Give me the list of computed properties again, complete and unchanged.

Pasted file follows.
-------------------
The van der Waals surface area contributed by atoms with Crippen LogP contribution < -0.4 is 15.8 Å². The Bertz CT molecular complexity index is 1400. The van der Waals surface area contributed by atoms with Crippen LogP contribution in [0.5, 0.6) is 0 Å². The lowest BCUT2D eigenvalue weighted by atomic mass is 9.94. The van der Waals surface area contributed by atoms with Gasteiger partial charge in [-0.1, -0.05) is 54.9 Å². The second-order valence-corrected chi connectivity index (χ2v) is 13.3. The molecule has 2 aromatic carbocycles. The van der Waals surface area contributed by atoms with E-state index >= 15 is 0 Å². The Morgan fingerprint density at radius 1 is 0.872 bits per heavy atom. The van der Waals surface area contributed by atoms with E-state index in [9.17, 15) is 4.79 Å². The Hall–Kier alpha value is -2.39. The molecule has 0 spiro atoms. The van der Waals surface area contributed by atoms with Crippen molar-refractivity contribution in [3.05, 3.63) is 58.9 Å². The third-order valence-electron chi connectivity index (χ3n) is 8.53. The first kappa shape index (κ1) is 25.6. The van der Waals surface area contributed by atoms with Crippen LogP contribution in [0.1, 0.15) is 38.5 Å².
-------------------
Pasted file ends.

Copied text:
The van der Waals surface area contributed by atoms with Crippen LogP contribution < -0.4 is 15.8 Å². The Bertz CT molecular complexity index is 1400. The van der Waals surface area contributed by atoms with Crippen LogP contribution in [0.5, 0.6) is 0 Å². The lowest BCUT2D eigenvalue weighted by atomic mass is 9.94. The van der Waals surface area contributed by atoms with Gasteiger partial charge in [-0.1, -0.05) is 54.9 Å². The second-order valence-corrected chi connectivity index (χ2v) is 13.3. The molecule has 2 aromatic carbocycles. The van der Waals surface area contributed by atoms with E-state index >= 15 is 0 Å². The Morgan fingerprint density at radius 1 is 0.872 bits per heavy atom. The van der Waals surface area contributed by atoms with E-state index in [9.17, 15) is 4.79 Å². The Hall–Kier alpha value is -2.39. The molecule has 0 spiro atoms. The van der Waals surface area contributed by atoms with Crippen molar-refractivity contribution in [3.05, 3.63) is 58.9 Å². The third-order valence-electron chi connectivity index (χ3n) is 8.53. The first kappa shape index (κ1) is 25.6. The van der Waals surface area contributed by atoms with Crippen LogP contribution in [0.1, 0.15) is 38.5 Å².